The effect of farming environment on asthma; time dependent or universal?

Publikation: Bidrag til tidsskrift/Konferencebidrag i tidsskrift /Bidrag til avisTidsskriftartikelForskningpeer review


  • Marie Kjær Madsen
  • ,
  • Vivi Schlünssen
  • Cecilie Svanes, University of Bergen, Haukeland University Hospital, Bergen, Norge
  • Ane Johannessen, University of Bergen, Haukeland University Hospital, Bergen, Norge
  • Nils Oskar Jõgi, University of Bergen, Norge
  • Mathias Holm, University of Gothenburg, Sverige
  • Christer Janson, Uppsala University, Sverige
  • Antonio Pereira-Vega, Pneumology Service of the Juan Ramón Jiménez Hospital, Spanien
  • Adrian J Lowe, University of Melbourne, Australia, Australien
  • Karl A Franklin, Umeå University, Sverige
  • Andrei Malinovschi, Uppsala University, Sverige
  • Torben Sigsgaard
  • Michael J Abramson, Monash University, Australien
  • Randi Bertelsen, University of Bergen, Oral Health Centre of Expertise in Western Norway, Bergen, Norge
  • Anna Oudin, Umeå University, Sverige
  • Thorarinn Gislason, Department of Sleep, Landspitali University Hospital Reykjavík, Reykjavik, University of Iceland, Reykjavik, Island
  • Signe Timm

The increasing prevalence of asthma is linked to westernization and urbanization. Farm environments have been associated with a lower risk of asthma development. However, this may not be universal, as the association differs across birth cohorts and farming methods. The aim of this study was to investigate the associations of farm upbringing with asthma in different generations and at different times in history. The study population consisted of three generations: 13,868 subjects participating in the ECRHS in 2010, their 9,638 parents, and their 8,885 offspring participating in RHINESSA in 2013. Information on place of upbringing and self-reported ever asthma was provided via questionnaires. Logistic regression was performed including subgroup analysis stratified by generation and birthyear into ten-year-intervals. The prevalence of asthma increased from 8% among grandparents to 13% among parents and to 18% among offspring. An overall analysis showed an inverse association of farm upbringing on the risk of asthma (OR = 0.64; 95%CI 0.55-0.74). Subgroup analysis stratified into ten-year-intervals showed a tendency towards a more pronounced inverse association between growing up on a farm and asthma among subjects born in the 1940s (0.74; 0.48-1.12), 1950s (0.70; 0.54-0.90) and 1960s (0.70; 0.52-0.93). For subjects born in 1970 and thereafter this association appeared less consistent. While growing up on a farm was associated with a reduced risk of developing asthma in participants born between 1945-1999, this was mainly driven by generations born from 1945 to 1973.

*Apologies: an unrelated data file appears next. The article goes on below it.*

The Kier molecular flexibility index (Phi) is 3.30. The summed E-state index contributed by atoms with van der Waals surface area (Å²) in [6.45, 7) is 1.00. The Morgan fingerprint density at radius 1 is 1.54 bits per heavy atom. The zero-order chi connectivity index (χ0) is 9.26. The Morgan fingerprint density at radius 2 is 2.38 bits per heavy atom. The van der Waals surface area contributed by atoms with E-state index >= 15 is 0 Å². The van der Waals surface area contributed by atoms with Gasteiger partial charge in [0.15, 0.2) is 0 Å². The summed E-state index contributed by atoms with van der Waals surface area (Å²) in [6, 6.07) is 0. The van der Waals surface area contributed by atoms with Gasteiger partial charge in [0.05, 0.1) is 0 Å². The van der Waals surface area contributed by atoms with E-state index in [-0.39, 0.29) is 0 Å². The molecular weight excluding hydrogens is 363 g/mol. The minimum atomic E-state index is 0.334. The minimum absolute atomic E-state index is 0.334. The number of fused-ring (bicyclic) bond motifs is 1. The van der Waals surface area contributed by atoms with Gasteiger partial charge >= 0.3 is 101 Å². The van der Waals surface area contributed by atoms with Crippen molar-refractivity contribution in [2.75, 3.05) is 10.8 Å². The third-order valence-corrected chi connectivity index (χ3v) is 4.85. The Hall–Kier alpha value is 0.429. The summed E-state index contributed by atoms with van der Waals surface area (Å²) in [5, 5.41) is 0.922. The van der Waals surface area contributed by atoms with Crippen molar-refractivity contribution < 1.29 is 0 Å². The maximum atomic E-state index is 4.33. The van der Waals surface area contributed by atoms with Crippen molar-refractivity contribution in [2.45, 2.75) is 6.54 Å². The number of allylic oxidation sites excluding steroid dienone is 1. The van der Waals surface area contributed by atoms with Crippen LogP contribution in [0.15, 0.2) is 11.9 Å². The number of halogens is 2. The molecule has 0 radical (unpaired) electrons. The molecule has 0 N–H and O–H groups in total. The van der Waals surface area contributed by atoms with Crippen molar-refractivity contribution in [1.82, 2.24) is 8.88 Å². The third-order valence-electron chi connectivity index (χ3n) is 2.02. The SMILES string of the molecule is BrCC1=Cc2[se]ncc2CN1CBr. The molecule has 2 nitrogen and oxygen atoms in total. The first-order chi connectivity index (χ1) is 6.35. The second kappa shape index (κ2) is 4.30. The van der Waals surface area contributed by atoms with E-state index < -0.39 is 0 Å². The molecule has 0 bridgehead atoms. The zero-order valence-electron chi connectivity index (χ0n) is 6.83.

TidsskriftEuropean Journal of Epidemiology
Sider (fra-til)779-788
Antal sider10
StatusUdgivet - aug. 2022

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